“Dear Little Brittani”

“Dear Little Brittani”

( A letter to my younger self)

Let me preface by saying I will get back to Take Me Out. However, this piece is important in making my “whole” point.

I was watching my favorite mindless T.V. show, Married at First Sight, a couple of weeks ago. Nick gives me crap all the time but, I love it. I would say it’s actually just a glamourized social experiment. It’s fascinating, the idea of trained Doctor’s, Sociologist’s, Sex experts, and Marriage Counselors, collectively putting strangers together based on compatibility theories, is research before our eyes. Add the drama of reality T.V. and you have Married at First Sight. I love it. I highly recommend it if you like stuff like this. However, I would not start mid-season, start from the beginning, otherwise it can be confusing.

Anyways, back to the point. One of the “get to know you dates” planned by the experts, was for each person to write a letter to their younger self. Each person read their letter to their spouse with visible emotion. According to the cast, this was the most “vulnerable” experience they’ve shared up until this point. Each letter was read with compassion, empathy, guidance, clarity, cheer-leading, encouragement, and understanding, to their younger self during difficult years.

My brain was spinning and about to explode.

Why hadn’t I thought of this earlier?

There are many reasons why we write letters to our younger selves, for jobs, journaling, therapy. It’s used as a technique for growth. These letters provide some sort of support that we did not receive during scary times. Growing up is scary. As adolescents we are confused, unsure of ourselves and our surroundings, uneasy, we make impulsive decisions, we are figuring out our identity and sexuality, and making mistakes. Growing up feels exciting yet terrifying on where and how we fit into this Big Scary World.

When we write back to our younger selves as adults, we validate our feelings and experiences. Things won’t always make sense but we have a better understanding of why we felt the way we did.

My goodness, we participate in activities that remind us how vulnerable this population is.

Yet, why are we surprised that suicide is the 2nd leading cause of death ages 10-24?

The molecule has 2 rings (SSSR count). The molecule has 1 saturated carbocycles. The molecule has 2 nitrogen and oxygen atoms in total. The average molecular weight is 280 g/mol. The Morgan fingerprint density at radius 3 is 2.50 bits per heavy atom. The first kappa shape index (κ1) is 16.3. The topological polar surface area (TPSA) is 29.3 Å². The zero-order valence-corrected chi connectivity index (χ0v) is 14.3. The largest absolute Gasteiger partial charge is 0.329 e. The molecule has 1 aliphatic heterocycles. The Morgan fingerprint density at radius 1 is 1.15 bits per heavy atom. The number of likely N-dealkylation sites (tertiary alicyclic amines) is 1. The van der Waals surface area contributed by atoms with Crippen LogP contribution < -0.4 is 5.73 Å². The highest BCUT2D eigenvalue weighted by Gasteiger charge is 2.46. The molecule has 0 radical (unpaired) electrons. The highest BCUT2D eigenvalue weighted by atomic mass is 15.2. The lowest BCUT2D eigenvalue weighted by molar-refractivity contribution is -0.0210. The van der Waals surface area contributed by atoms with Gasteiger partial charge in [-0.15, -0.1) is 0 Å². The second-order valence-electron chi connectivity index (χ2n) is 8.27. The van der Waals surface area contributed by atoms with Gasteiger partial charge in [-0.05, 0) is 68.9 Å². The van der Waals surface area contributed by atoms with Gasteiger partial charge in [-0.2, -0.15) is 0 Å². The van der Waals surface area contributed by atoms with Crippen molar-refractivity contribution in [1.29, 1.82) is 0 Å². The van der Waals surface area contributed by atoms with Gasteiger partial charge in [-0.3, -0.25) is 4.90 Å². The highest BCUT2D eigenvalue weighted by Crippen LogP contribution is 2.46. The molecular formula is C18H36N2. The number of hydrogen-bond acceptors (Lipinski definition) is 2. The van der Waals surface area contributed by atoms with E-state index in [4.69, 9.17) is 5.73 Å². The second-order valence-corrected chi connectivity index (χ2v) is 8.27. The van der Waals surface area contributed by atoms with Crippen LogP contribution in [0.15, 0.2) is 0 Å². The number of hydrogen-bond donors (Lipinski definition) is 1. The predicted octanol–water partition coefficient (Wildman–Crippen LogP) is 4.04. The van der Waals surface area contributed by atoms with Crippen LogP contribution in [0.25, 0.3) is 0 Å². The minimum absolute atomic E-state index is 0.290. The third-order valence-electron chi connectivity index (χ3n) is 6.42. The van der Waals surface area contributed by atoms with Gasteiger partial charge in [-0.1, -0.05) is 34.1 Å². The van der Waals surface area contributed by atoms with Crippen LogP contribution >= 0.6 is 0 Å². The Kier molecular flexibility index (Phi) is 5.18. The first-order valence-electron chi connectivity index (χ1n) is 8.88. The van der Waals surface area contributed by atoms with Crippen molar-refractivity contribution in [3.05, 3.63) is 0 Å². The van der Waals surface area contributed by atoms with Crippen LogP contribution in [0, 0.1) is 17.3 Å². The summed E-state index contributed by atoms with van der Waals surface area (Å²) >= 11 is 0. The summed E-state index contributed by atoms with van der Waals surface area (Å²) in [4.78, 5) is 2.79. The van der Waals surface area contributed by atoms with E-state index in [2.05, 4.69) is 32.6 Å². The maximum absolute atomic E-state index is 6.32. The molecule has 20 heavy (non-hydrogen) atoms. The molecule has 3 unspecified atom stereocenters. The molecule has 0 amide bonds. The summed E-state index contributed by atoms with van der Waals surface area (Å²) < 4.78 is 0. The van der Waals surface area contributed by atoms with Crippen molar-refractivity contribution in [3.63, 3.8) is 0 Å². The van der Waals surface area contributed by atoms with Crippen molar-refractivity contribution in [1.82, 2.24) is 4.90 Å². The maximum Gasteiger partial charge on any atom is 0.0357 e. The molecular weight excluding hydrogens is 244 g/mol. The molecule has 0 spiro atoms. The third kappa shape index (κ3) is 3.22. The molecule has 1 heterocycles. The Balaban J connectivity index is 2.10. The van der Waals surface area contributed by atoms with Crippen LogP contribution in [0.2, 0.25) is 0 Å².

Do we forget how hard it actually is?

Do we block it out because it was so traumatic?

Why do we as a society minimize the trials and tribulation of this population?

“He’s just a teenager”

“It’s not that big of a deal”

“There are bigger problems in the world”

“She just got her period, she’s overly emotional”

“She’s 12 going on 22”

“ I’m the adult, I make the decisions of what’s best for you”

“Why are you crying?”

“I don’t care if you don’t want to switch Math classes. Being in the same class as your friends is not the end of the world.”

To them…………..this is their world and they lack the brain development to rationalize what is happening to them.

Sadly, for Aria, it was the end of HER world( and the biggest part of mine)

Sometimes they can’t “snap out of it”

Sometimes they can’t “stop crying”

Sometimes they can’t see past “this moment”

Everything is changing, they’re unsettled, and things don’t make sense.

That is why when we are adults, more than likely, we meet our younger self with kindness because we finally get it. It took time, learning, failing, exploring to become who we are.

Kids are not “little adults” they are kids. It is our job to protect them.

I encourage you all to spend an hour to write a letter to your younger self. Read it over and over again. Cry, do whatever feels comfortable to sooth the emotions that come up.

Then, I ask, you bring that empathy, that understanding, that compassion to the adolescents in your life.

What would you have wanted to hear?

What did you need that you didn’t get?

Be that for them!!!

Around the same time that MAFS episode aired, my high school friend Bethany, sent me a Podcast from The Daily, called Inside the Adolescent Mental Health Crisis. The guest speaker was Matt Richtel a Pulitzer Prize winning reporter/journalist for The New York Times. While listening to this Podcast, I was in tears. It was the first time I felt like someone actually got it.

He brought up the idea of looking at the teenage years as a “teenage crisis” the way we look at a “mid-life crisis.” We change our view as a society to the importance of supporting adolescents. Mandating resources to help them socially and emotionally. While guiding them through the tough years and ultimately equip ALL to be happier, healthier, emotionally intelligent human beings throughout the lifespan.



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